However, securing smart devices is essential in the world of data. There are still cybercriminals bypassing the securities. So make sure to do the safety measures to avoid our accounts falling out into the wrong hands. I hope these steps will help you all to secure your IoT devices.

If you have any, feel free to share them in the comments! I’d love to know them.

Are you looking for more? Subscribe to weekly newsletters that can help your stay updated IoT application developments.

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PHP Security Triathlon: Filtering, Validation, and Escaping (Part 1)

When developing applications, we generally have a convention: Don’t trust any data from data sources that are not under our control. For example these external sources:

  • $_GET
  • $_POST
  • $_COOKIE
  • $argv
  • php://stdin
  • php://input
  • file_get_contents()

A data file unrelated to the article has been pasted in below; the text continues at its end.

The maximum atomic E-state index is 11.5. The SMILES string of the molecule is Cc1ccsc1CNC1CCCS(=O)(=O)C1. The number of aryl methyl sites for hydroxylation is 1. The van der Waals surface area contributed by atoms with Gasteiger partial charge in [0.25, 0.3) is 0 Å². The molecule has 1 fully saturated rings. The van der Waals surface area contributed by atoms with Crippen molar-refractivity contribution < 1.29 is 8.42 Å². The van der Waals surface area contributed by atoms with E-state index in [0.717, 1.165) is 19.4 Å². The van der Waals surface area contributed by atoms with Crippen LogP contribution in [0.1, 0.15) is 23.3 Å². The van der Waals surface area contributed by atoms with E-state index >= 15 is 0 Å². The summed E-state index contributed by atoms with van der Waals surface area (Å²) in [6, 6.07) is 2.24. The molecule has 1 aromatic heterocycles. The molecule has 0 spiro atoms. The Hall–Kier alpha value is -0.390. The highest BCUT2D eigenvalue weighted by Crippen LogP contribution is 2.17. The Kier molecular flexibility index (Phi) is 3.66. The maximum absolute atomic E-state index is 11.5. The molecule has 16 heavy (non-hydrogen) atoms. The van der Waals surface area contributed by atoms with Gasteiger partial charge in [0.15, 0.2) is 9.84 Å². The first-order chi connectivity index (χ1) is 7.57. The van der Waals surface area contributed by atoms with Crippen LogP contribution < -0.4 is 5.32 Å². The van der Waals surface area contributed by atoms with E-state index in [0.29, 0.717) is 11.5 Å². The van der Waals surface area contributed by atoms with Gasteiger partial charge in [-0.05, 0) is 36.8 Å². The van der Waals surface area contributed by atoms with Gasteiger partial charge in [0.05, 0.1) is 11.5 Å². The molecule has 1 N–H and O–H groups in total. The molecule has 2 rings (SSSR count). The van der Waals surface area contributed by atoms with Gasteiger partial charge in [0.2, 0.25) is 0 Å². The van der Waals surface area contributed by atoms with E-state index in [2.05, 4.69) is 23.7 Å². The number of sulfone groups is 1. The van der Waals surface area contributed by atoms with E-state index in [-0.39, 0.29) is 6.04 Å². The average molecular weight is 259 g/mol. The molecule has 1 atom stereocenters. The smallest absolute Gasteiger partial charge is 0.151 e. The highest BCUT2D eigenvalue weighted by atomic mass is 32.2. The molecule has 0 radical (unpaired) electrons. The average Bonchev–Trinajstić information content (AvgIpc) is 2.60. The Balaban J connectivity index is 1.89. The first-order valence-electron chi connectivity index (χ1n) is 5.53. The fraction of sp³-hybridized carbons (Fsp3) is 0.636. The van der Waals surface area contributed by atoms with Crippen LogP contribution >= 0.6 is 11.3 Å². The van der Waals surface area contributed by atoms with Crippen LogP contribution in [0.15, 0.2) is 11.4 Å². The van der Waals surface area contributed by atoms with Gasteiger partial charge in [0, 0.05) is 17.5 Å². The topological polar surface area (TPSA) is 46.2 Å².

• Remote database
  • Remote API
  • Data from the client

All of these external sources may be attack vectors and may (intentionally or unintentionally) inject malicious data into PHP scripts. It’s easy to write a PHP script that accepts user input and then renders the output, but it takes some work to implement it securely. Here I use Chen Bianjin’s three-board axe as an introduction, and I will introduce three techniques: filtering input, verifying data, and escaping output.

1. Filter input

Filtering input means escaping or removing unsafe characters. Before the data reaches the storage layer of the application, it is important to filter the input data. This is the first line of defense. If the site’s comment box accepts HTML, users can add malicious comments <script> label, as follows:

This article is useful!